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Israeli soldiers use excessive force in night-time arrest of teen
Image depicts the use of a single plastic hand tie commonly used by Israeli forces to restrain a child during an arrest, often causing pain.
Ramallah, 28 March 2013—Israeli soldiers used excessive force while arresting a teenage boy in a predawn raid on his home Monday in the West Bank town of Beit Ur al-Tahta.
Dragged out of bed to the front yard, Jaber O, 15, wound up shoved to the ground, then kicked and punched multiple times by the soldiers, his mother, Fatima, who witnessed the arrest, told DCI-Palestine. Jaber trembled and cried when three dogs brought by the soldiers surrounded him, she said. The soldiers tied his hands behind his back and blindfolded him before putting him in a military jeep.
DCI-Palestine confirmed he was being held at the Mascobiyya jail in West Jerusalem. In 2012, Jaber spent nine months in prison for stone-throwing.
“Night-time home arrests by heavily-armed soldiers can result in serious ramifications for children,” said Ayed Abu Eqtaish, Accountability Program director at DCI-Palestine. “When combined with the widespread ill-treatment of children in the Israeli military detention system during the first 48 hours, such arrests raise serious concerns about a child’s physical and mental health.”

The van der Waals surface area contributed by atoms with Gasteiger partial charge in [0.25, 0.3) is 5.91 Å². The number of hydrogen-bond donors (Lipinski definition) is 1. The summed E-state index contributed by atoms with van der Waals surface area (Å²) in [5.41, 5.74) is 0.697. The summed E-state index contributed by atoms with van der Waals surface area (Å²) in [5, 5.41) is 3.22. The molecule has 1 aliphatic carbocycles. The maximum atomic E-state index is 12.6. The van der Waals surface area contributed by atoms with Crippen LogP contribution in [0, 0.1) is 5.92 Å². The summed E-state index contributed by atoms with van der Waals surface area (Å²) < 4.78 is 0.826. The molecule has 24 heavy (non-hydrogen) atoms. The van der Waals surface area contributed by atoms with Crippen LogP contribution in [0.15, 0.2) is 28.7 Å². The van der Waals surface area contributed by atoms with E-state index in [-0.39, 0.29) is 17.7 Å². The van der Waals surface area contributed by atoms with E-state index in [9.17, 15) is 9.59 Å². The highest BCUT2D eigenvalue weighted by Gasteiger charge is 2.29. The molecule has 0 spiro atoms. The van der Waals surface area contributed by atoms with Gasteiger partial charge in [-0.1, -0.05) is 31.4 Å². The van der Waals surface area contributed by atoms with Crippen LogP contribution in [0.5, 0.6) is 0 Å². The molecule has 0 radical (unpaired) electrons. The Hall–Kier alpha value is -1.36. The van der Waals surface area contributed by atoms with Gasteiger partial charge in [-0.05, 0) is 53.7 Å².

Dozens of Israeli soldiers raided the home around 1 am, asking specifically for Jaber, his family said. They searched the property for several hours, causing extensive damage in the process. “When I asked why they were damaging my house, one of the soldiers said they were following their orders,” said Fatima. During this time, Jaber was kept outside in the cold without adequate clothing.
Out of 139 sworn affidavits collected by DCI-Palestine during 2012, 50 percent of Palestinian children reported being arrested between midnight and dawn by Israeli forces, while 79 percent reported suffering some form of physical violence during arrest, transfer or interrogation. A report entitled “Bound, Blindfolded and Convicted” released by DCI-Palestine in 2012, found that terrifying night-time raids have enduring psychological impact on children.
While there are no specific safeguards under international law that regulate the times at which a child can be arrested, DCI-Palestine recommends issuing a summons to appear at a police station during the day as a practical alternative to arresting children late at night.